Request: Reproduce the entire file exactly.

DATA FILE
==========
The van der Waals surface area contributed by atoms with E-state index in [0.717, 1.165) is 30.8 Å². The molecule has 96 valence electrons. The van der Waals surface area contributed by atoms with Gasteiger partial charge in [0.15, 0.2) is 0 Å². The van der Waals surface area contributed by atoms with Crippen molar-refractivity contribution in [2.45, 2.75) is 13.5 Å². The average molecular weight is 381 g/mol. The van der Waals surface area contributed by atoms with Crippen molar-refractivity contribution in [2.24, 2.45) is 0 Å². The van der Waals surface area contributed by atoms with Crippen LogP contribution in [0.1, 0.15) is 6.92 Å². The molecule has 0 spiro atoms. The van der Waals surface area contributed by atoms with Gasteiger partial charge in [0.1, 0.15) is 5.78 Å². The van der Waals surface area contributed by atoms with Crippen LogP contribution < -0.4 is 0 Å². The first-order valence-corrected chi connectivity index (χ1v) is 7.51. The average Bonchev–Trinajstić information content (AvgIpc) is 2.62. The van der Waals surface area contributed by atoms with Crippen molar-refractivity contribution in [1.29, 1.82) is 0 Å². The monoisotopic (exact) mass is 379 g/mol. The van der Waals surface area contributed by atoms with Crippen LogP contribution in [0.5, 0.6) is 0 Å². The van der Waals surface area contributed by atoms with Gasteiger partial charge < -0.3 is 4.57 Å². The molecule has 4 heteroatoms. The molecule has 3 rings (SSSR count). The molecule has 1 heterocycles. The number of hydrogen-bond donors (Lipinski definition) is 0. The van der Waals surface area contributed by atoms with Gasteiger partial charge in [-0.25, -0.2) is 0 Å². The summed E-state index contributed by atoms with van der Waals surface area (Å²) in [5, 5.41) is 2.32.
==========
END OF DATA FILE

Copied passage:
The van der Waals surface area contributed by atoms with E-state index in [0.717, 1.165) is 30.8 Å². The molecule has 96 valence electrons. The van der Waals surface area contributed by atoms with Gasteiger partial charge in [0.15, 0.2) is 0 Å². The van der Waals surface area contributed by atoms with Crippen molar-refractivity contribution in [2.45, 2.75) is 13.5 Å². The average molecular weight is 381 g/mol. The van der Waals surface area contributed by atoms with Crippen molar-refractivity contribution in [2.24, 2.45) is 0 Å². The van der Waals surface area contributed by atoms with Crippen LogP contribution in [0.1, 0.15) is 6.92 Å². The molecule has 0 spiro atoms. The van der Waals surface area contributed by atoms with Gasteiger partial charge in [0.1, 0.15) is 5.78 Å². The van der Waals surface area contributed by atoms with Crippen LogP contribution < -0.4 is 0 Å². The first-order valence-corrected chi connectivity index (χ1v) is 7.51. The average Bonchev–Trinajstić information content (AvgIpc) is 2.62. The van der Waals surface area contributed by atoms with Crippen molar-refractivity contribution in [1.29, 1.82) is 0 Å². The monoisotopic (exact) mass is 379 g/mol. The van der Waals surface area contributed by atoms with Crippen LogP contribution in [0.5, 0.6) is 0 Å². The van der Waals surface area contributed by atoms with Gasteiger partial charge < -0.3 is 4.57 Å². The molecule has 4 heteroatoms. The molecule has 3 rings (SSSR count). The molecule has 1 heterocycles. The number of hydrogen-bond donors (Lipinski definition) is 0. The van der Waals surface area contributed by atoms with Gasteiger partial charge in [-0.25, -0.2) is 0 Å². The summed E-state index contributed by atoms with van der Waals surface area (Å²) in [5, 5.41) is 2.32.